News & Updates
Search Research Content
Resource Finder at Kennedy Krieger Institute
A free resource that provides access to information and support for individuals and families living with developmental disabilities.
NHERF2 protein mobility rate is determined by a unique C-terminal domain that is also necessary for its regulation of NHE3 protein in OK cells.
|Title||NHERF2 protein mobility rate is determined by a unique C-terminal domain that is also necessary for its regulation of NHE3 protein in OK cells.|
|Publication Type||Journal Article|
|Year of Publication||2013|
|Authors||Yang J, Singh V, Cha B, Chen T-E, Sarker R, Murtazina R, Jin S, Zachos NC, Patterson GH, Tse MC, Kovbasnjuk O, Li X, Donowitz M|
|Journal||The Journal of biological chemistry|
|Date Published||2013 Jun 7|
Na(+)/H(+) exchanger regulatory factor (NHERF) proteins are a family of PSD-95/Discs-large/ZO-1 (PDZ)-scaffolding proteins, three of which (NHERFs 1-3) are localized to the brush border in kidney and intestinal epithelial cells. All NHERF proteins are involved in anchoring membrane proteins that contain PDZ recognition motifs to form multiprotein signaling complexes. In contrast to their predicted immobility, NHERF1, NHERF2, and NHERF3 were all shown by fluorescence recovery after photobleaching/confocal microscopy to be surprisingly mobile in the microvilli of the renal proximal tubule OK cell line. Their diffusion coefficients, although different among the three, were all of the same magnitude as that of the transmembrane proteins, suggesting they are all anchored in the microvilli but to different extents. NHERF3 moves faster than NHERF1, and NHERF2 moves the slowest. Several chimeras and mutants of NHERF1 and NHERF2 were made to determine which part of NHERF2 confers the slower mobility rate. Surprisingly, the slower mobility rate of NHERF2 was determined by a unique C-terminal domain, which includes a nonconserved region along with the ezrin, radixin, moesin (ERM) binding domain. Also, this C-terminal domain of NHERF2 determined its greater detergent insolubility and was necessary for the formation of larger multiprotein NHERF2 complexes. In addition, this NHERF2 domain was functionally significant in NHE3 regulation, being necessary for stimulation by lysophosphatidic acid of activity and increased mobility of NHE3, as well as necessary for inhibition of NHE3 activity by calcium ionophore 4-Br-A23187. Thus, multiple functions of NHERF2 require involvement of an additional domain in this protein.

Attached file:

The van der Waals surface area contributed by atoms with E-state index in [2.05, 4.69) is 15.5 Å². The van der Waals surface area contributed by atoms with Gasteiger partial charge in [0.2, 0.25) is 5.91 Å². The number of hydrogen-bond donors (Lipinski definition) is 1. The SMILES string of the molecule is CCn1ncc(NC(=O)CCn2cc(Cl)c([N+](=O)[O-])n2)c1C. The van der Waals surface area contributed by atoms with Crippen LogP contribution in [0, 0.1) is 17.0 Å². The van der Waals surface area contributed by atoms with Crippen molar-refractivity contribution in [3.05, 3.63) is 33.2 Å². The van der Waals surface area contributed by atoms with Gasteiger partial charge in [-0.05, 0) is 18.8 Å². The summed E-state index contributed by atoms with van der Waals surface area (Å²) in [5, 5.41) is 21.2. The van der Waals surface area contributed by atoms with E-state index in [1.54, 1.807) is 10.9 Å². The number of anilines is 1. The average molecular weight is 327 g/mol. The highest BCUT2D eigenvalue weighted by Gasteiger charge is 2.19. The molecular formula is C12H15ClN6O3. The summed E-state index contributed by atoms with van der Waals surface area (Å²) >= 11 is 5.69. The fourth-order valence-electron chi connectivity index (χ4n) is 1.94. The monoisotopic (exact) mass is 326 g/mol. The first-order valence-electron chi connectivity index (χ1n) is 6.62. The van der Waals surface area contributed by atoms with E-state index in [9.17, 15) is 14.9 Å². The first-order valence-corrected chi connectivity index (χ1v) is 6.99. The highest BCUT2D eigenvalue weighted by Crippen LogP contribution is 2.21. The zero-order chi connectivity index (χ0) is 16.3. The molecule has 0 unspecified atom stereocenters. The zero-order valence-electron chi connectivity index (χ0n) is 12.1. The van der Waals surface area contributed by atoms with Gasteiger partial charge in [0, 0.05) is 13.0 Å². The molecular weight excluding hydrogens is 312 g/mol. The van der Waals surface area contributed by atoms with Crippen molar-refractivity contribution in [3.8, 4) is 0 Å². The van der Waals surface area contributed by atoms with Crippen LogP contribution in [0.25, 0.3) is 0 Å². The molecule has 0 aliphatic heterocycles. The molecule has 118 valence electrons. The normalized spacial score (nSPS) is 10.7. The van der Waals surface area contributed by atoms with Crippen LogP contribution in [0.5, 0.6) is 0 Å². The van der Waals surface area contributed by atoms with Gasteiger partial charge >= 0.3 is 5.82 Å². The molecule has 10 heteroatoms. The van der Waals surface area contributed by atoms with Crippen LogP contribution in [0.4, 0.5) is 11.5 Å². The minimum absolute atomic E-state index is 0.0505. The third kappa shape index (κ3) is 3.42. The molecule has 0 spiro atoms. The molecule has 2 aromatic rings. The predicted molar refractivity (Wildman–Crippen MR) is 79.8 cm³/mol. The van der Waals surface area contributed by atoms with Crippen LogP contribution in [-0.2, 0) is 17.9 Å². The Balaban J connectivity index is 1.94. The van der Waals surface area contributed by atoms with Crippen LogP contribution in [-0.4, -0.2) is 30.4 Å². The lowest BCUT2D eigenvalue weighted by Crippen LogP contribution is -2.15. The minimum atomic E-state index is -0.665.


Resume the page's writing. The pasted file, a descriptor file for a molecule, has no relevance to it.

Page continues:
|Alternate Journal||J. Biol. Chem.|